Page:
The PUC has scheduled a public hearing about the proposed scarcity pricing rule change for June 10, and McAdams said he hopes the new rule would provide an effective market signal for the peak cooling demand months of July, August and September.

"We need to be able to provide certainty to the markets when we can and approach these signals in a systematic way," McAdams said. "The rule as proposed by staff, I believe, provides that certainty for the market in the near term and protections, fundamentally, for consumers, going into the summer of 2021. I believe that it helps smooth out over the long term some of the distortions that were experienced during the winter event."

Lake said publishing this rule is "one step in the process," but it "provides a clear resolution to a very acute issue."

'A robust list' of issues

Without discussion, the PUC also approved a request for a proposal to conduct an external audit of the February winter event.

The PUC took no action on other rulemakings and investigations, including weatherization rules, wholesale index products, electric-gas coordination and the designation of critical loads, but PUC Deputy Executive Director Connie Corona said members of her staff are in talks with experts, each other and stakeholders about those issues.

"And then there's the Legislature, whatever comes of that," McAdams said.

Lake said: "It's an opportunity to write a new chapter for the PUC and all its stakeholders. ... It's a robust list, and we have a lot of heavy lifting in front of us."

Storm and energy bill status in Texas Legislature as of May 7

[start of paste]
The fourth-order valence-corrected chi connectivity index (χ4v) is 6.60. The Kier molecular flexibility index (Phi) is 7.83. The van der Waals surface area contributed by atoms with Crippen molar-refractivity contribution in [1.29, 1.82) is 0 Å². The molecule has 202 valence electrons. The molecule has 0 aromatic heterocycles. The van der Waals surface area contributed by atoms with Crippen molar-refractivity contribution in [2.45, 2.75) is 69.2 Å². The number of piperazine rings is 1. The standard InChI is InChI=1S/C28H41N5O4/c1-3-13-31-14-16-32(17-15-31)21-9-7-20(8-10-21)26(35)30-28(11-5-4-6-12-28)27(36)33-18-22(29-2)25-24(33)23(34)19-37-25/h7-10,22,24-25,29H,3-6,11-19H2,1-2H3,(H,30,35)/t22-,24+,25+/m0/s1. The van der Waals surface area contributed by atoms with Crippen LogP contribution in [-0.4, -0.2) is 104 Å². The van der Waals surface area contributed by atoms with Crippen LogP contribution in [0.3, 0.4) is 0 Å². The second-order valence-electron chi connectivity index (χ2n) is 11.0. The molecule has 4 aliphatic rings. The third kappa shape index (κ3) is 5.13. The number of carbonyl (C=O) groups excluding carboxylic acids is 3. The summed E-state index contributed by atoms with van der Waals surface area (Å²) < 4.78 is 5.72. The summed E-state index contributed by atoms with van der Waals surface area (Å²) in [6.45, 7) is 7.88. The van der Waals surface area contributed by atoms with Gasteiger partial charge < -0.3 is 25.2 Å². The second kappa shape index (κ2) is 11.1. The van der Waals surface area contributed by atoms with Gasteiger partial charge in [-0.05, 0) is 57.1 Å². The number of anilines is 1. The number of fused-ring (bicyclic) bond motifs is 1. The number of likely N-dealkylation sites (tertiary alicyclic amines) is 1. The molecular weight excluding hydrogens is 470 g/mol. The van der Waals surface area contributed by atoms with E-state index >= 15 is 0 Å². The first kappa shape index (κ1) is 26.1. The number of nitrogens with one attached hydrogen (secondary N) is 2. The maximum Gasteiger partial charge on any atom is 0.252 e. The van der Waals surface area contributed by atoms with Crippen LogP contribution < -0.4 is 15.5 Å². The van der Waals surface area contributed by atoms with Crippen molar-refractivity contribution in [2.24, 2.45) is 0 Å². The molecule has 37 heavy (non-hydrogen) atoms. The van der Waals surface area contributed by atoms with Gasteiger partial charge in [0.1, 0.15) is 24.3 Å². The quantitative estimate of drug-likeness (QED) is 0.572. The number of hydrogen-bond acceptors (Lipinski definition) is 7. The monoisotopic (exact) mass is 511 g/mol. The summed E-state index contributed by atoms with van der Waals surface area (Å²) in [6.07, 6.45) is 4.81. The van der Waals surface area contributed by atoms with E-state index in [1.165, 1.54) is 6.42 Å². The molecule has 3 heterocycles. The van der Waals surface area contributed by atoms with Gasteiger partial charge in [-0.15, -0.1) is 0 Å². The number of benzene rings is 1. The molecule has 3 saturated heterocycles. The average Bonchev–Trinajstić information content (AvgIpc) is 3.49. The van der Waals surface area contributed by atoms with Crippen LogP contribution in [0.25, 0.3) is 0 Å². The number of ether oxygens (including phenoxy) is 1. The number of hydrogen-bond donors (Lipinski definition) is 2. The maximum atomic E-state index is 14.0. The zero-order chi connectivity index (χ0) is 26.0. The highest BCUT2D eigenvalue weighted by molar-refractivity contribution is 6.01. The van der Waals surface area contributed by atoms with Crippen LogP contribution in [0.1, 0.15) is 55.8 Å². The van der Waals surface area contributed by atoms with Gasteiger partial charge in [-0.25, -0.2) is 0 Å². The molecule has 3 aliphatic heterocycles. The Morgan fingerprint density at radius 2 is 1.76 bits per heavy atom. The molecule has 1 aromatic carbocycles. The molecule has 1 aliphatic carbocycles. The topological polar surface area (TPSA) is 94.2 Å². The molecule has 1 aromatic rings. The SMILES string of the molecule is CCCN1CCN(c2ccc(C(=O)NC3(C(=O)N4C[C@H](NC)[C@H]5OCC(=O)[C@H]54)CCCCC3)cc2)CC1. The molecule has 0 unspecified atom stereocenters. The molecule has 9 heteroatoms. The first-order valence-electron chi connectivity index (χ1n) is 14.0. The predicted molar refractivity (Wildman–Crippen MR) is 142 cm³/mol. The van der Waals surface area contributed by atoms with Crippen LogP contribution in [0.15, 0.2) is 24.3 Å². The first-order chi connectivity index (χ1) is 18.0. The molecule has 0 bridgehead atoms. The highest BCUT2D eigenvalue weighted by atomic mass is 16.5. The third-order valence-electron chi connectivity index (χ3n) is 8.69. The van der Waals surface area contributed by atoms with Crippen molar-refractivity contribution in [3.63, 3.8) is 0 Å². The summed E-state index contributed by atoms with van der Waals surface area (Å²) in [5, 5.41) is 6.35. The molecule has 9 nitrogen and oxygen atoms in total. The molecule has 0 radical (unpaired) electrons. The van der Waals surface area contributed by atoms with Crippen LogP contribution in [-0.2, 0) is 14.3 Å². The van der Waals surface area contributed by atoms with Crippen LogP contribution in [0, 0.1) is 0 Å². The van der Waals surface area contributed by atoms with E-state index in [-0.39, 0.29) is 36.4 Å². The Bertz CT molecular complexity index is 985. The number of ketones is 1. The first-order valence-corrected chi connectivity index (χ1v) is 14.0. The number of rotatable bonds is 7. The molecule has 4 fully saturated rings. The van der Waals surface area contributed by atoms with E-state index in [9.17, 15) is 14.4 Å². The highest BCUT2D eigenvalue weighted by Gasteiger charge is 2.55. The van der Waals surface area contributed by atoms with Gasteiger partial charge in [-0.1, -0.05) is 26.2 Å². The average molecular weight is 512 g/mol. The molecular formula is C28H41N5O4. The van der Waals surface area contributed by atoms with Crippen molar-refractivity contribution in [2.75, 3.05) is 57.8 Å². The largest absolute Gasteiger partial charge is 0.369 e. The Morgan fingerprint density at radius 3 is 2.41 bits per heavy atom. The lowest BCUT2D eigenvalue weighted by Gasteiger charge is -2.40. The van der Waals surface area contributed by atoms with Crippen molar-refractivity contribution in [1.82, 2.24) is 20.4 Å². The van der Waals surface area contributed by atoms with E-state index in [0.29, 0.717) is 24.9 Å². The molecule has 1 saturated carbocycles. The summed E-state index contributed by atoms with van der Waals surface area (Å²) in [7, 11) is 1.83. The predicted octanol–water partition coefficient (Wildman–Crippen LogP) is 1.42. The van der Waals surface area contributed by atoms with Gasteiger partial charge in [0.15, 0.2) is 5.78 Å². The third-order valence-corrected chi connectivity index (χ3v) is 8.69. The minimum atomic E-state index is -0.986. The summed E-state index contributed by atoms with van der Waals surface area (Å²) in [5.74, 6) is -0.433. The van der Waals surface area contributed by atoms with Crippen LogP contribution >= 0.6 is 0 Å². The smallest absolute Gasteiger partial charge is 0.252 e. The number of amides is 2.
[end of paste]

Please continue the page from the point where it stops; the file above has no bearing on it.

Bill Number
HB 11
Requires weatherization of electric system
In Senate committee
HB 12/SB 865
Establishes statewide disaster alert system
HB in Senate committee, SB in House committee
HB 13
Creates Texas Energy Disaster Reliability Council
In Senate committee
HB 14
Creates Texas Electricity Supply Chain Security and Mapping Committee
In Senate committee
HB 1520
Securitization of excess gas costs due to storm
Sent to Senate
HB 1672/SB 415
Facilitates transmission and distribution utilities to own battery storage capacity
Both pending on House Calendar
HB 17
No local law to prohibit utility service based on type (e.g., no gas ban on new building)
Sent for governor's signature May 6
HB 2586, SB 1252
Requires independent audit of ERCOT, posted publicly
HB on Senate Calendar, SB in Senate committee
HB 3648
Requires designation of certain gas facilities as critical during energy emergency
Sent to Senate
HB 3749
Requires Public Utility Commission to conduct weatherization inspections
In House committee
HB 3792/SB 1606
Creates Texas Grid Security Commission to identify and harden critical grid infrastructure
HB in House committee, SB on Senate calendar
HB 3916
Removes restrictions on distributed generation up to 2.5 MW in ERCOT
Pending on House Calendar
HB 4492/SB 1580/SB 1757
Securitization of excess electricity costs due to storm
HB approved by House, SB 1580 in House committee, SB 1757 pending on Senate Calendar
HB10/SB 2
Changes qualifications and process of appointing ERCOT board members
HB in Senate committee, SB in House committee
HBs 2506, 2657, 3178, 4167; SBs 1352, 2076
Requires emergency reserve power generation capacity
HBs in House committee, SBs in Senate committees
SB 1579
Securitization of gas customer rate relief
In Senate committee
SB 1782
Securitization of electric utilities' system restoration and weatherization costs
In Senate committee
SB 2142
Repricing Feb. 18-19
In House committee
SB 2154
Increase Public Utility Commission membership from three to five
In House committee
SB 3
Omnibus (emergency pricing, weatherization requirements, gas supply chain mapping)
In House committee
SB 985
Requires weatherization reports to cover events with 1% probability
In House committee
Bill stages: Introduction in one chamber, approved by committee, approved by first chamber, approved by second chamber committee, approved by second chamber, enacted by governor's signature or lack of veto.
Source: Texas Legislature